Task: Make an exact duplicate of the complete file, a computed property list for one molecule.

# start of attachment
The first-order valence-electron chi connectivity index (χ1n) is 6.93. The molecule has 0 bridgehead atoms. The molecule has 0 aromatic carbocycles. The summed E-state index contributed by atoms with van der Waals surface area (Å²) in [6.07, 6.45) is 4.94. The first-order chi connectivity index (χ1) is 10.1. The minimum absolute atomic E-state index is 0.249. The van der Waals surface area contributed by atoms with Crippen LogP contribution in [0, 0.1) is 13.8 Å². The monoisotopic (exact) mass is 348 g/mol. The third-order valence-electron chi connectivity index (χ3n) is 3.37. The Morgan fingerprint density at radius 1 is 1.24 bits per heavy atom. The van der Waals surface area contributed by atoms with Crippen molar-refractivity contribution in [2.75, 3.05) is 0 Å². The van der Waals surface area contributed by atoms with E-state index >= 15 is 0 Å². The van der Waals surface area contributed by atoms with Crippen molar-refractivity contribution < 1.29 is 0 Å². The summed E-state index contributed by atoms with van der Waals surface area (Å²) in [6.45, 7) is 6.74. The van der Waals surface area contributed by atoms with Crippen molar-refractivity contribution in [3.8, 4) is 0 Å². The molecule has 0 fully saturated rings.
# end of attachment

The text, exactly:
The first-order valence-electron chi connectivity index (χ1n) is 6.93. The molecule has 0 bridgehead atoms. The molecule has 0 aromatic carbocycles. The summed E-state index contributed by atoms with van der Waals surface area (Å²) in [6.07, 6.45) is 4.94. The first-order chi connectivity index (χ1) is 10.1. The minimum absolute atomic E-state index is 0.249. The van der Waals surface area contributed by atoms with Crippen LogP contribution in [0, 0.1) is 13.8 Å². The monoisotopic (exact) mass is 348 g/mol. The third-order valence-electron chi connectivity index (χ3n) is 3.37. The Morgan fingerprint density at radius 1 is 1.24 bits per heavy atom. The van der Waals surface area contributed by atoms with Crippen molar-refractivity contribution in [2.75, 3.05) is 0 Å². The van der Waals surface area contributed by atoms with E-state index >= 15 is 0 Å². The van der Waals surface area contributed by atoms with Crippen molar-refractivity contribution < 1.29 is 0 Å². The summed E-state index contributed by atoms with van der Waals surface area (Å²) in [6.45, 7) is 6.74. The van der Waals surface area contributed by atoms with Crippen molar-refractivity contribution in [3.8, 4) is 0 Å². The molecule has 0 fully saturated rings.